I've traveled recently up the West Coast where recreational marijuana was "legal". (That's in quotes because it's still illegal by federal law, but I guess no one is looking.) In the lobby of a hotel we stayed in where they have all those brochures on things to do in the area, there was a brochure on where to find weed as well as enlightening information about cannabis in its various forms and effects. Coming from a state where it is NOT legal, of course, this was shocking.
For my entire life where I grew up in the era of the drug culture I've had no problem answering the question, "Is it okay for Christians to smoke marijuana?" It was easy. "The Bible says to obey the authorities (Romans 13:1). They say 'No'. So, our answer is 'No'." But some states have changed that position and more are preparing to follow suit. Now I'm going to have to pursue the question further. Is it okay for Christians to smoke marijuana?
First, I need to say that I disagree with those who see a clear answer in 1 Corinthians 6:19. You know, the standard "Christians shouldn't smoke because 'your body is a temple of the Holy Spirit.'" With that kind of perspective, you'd need to avoid living where there is smog, failing to exercise, even eating Twinkies. You would have to see anything unhealthy as sin. The text, however, is about sexual immorality. So I can't give that one as a blanket answer.
So, the first question you'd need to ask should be easy (since I already used it): "Is it legal?" It isn't in the United States. Some states allow it for medical purposes; others for recreational purposes. Federal law still calls it illegal. But it could be argued that "It's legal in my state" ... if it is. If not, you have your answer.
A real question you'd need to ask yourself is "Why?" Why would you want to? What do you hope to accomplish? As believers, we are supposed to love God and love our neighbors, the two rules of Christian living. How will it assist you in doing so? We are commanded to make disciples. How will this make that happen? That is, is this something of value? I can't actually see how it could be. There is, of course, the medical side that could be considered and it might be argued that, from the medical point of view, it might make you better able to serve God. I cannot find any justification from a perspective of God's purposes for us that would include the use of recreational marijuana, but you should ask yourself these kinds of questions.
As it turns out, there are several aspects to marijuana. One is THC, the compound in marijuana that produces psychoactive effects. In nature, plants don't exceed about 30% THC, but we've improved on it and you can get concentrates up to 95%. Clearly the aim of this product is ... psychoactive effects. Another component is cannabidiol (CBD). This stuff isn't psychoactive. In fact, it can counteract the effects of THC. This is the source of medical effects. Some tests suggest that it can reverse alcohol-induced brain damage, decrease social anxiety, treat schizophrenia and even "turn off" the cancer gene found in metastasis. In some forms, it is also a sleep aid. There appears to be a large number of conditions that CBD can affect. So this form would be a different question.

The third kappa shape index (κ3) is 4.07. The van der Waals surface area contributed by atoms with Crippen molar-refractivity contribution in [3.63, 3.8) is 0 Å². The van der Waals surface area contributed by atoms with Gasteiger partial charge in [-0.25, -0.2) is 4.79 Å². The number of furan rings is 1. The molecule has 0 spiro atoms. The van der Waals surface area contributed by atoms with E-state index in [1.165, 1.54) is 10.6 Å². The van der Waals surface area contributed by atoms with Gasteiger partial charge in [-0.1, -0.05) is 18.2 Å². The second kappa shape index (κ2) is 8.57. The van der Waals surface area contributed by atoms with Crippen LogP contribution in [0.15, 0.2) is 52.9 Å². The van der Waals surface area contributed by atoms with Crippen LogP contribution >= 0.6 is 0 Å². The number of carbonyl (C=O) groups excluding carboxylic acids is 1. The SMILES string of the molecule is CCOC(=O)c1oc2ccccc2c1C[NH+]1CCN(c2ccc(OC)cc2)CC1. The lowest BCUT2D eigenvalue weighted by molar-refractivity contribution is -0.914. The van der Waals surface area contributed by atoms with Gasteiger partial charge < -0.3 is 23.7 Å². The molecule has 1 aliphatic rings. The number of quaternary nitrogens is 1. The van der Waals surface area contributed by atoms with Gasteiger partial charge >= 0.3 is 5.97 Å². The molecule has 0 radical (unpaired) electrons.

So, what about Scripture? What does it have to say? Obviously, nothing. The effects of marijuana weren't discovered until 1964. Still, God's Word is not completely silent on the subject. We know, for instance, the command
"Do not get drunk with wine, for that is dissipation, but be filled with the Spirit, speaking to one another in psalms and hymns and spiritual songs, singing and making melody with your heart to the Lord; always giving thanks for all things in the name of our Lord Jesus Christ to God, even the Father." (Ephesians 5:18-20)
Paul says we shouldn't be "intoxicated". We would say "under the influence." Paul says it's "dissipation". The word is "profligacy", a shameless waste. Instead, be filled with the Spirit, make melody in your heart to the Lord, give thanks. Lots of things better than "under the influence." But maybe you don't like the connection of "drunk" and "stoned". So how about this?
Now the deeds of the flesh are evident, which are: immorality, impurity, sensuality, idolatry, sorcery, enmities, strife, jealousy, outbursts of anger, disputes, dissensions, factions, envying, drunkenness, carousing, and things like these, of which I forewarn you, just as I have forewarned you, that those who practice such things will not inherit the kingdom of God. (Galatians 5:19-21)
The deeds of the flesh are focused on self. Part of that selfishness includes "drunkenness". Included in the list is "things like these." Surely you'd have to admit that the use of recreational marijuana is aimed at exactly the kinds of things Paul is warning against -- immorality, impurity, an appeal to the senses, drunkenness or, at least, "thinks like these".
The good news for you is that I don't get to make the rules and you get to examine the Scriptures for yourself and see if this is what was intended. As for me, I cannot seem to correlate "getting high" with anything remotely positive in the life of a Christ-follower. You'll have to decide that for yourself. If it's illegal, the question is moot. God says not to violate the law. But I'm pretty sure, as America's moral conscience dies, it will be a question for you to examine beyond the legality of it. I hope I've given some useful places to look when you do.
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